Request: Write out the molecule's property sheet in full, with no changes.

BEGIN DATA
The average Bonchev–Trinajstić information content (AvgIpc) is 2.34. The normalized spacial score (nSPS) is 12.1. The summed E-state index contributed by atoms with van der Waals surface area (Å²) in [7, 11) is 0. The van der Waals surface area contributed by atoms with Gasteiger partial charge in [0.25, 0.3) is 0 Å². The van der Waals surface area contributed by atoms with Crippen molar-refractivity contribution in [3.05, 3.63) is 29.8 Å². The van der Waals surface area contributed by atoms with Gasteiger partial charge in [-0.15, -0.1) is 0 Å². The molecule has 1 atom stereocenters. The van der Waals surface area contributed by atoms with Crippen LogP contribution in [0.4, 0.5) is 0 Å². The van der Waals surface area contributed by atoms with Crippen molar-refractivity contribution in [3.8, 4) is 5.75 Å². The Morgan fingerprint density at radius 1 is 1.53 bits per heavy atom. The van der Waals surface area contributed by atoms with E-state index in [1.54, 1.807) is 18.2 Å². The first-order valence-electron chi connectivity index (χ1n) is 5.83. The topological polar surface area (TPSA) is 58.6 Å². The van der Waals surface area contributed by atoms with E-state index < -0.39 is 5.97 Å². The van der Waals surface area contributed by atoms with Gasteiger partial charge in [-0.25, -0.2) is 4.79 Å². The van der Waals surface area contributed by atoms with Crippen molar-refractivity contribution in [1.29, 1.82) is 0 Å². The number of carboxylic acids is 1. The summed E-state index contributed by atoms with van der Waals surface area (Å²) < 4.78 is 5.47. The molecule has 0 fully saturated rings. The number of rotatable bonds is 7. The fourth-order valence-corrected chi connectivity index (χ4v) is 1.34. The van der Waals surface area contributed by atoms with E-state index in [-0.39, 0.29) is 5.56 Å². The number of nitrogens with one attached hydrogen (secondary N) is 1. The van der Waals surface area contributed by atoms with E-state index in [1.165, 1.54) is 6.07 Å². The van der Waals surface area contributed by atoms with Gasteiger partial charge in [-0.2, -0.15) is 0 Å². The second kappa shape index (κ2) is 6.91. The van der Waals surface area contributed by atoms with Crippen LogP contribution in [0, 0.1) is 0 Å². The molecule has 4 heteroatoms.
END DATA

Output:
The average Bonchev–Trinajstić information content (AvgIpc) is 2.34. The normalized spacial score (nSPS) is 12.1. The summed E-state index contributed by atoms with van der Waals surface area (Å²) in [7, 11) is 0. The van der Waals surface area contributed by atoms with Gasteiger partial charge in [0.25, 0.3) is 0 Å². The van der Waals surface area contributed by atoms with Crippen molar-refractivity contribution in [3.05, 3.63) is 29.8 Å². The van der Waals surface area contributed by atoms with Gasteiger partial charge in [-0.15, -0.1) is 0 Å². The molecule has 1 atom stereocenters. The van der Waals surface area contributed by atoms with Crippen LogP contribution in [0.4, 0.5) is 0 Å². The van der Waals surface area contributed by atoms with Crippen molar-refractivity contribution in [3.8, 4) is 5.75 Å². The Morgan fingerprint density at radius 1 is 1.53 bits per heavy atom. The van der Waals surface area contributed by atoms with E-state index in [1.54, 1.807) is 18.2 Å². The first-order valence-electron chi connectivity index (χ1n) is 5.83. The topological polar surface area (TPSA) is 58.6 Å². The van der Waals surface area contributed by atoms with E-state index < -0.39 is 5.97 Å². The van der Waals surface area contributed by atoms with Gasteiger partial charge in [-0.25, -0.2) is 4.79 Å². The van der Waals surface area contributed by atoms with Crippen molar-refractivity contribution in [1.29, 1.82) is 0 Å². The number of carboxylic acids is 1. The summed E-state index contributed by atoms with van der Waals surface area (Å²) < 4.78 is 5.47. The molecule has 0 fully saturated rings. The number of rotatable bonds is 7. The fourth-order valence-corrected chi connectivity index (χ4v) is 1.34. The van der Waals surface area contributed by atoms with E-state index in [-0.39, 0.29) is 5.56 Å². The number of nitrogens with one attached hydrogen (secondary N) is 1. The van der Waals surface area contributed by atoms with E-state index in [1.165, 1.54) is 6.07 Å². The van der Waals surface area contributed by atoms with Gasteiger partial charge in [-0.2, -0.15) is 0 Å². The second kappa shape index (κ2) is 6.91. The van der Waals surface area contributed by atoms with Crippen LogP contribution in [0, 0.1) is 0 Å². The molecule has 4 heteroatoms.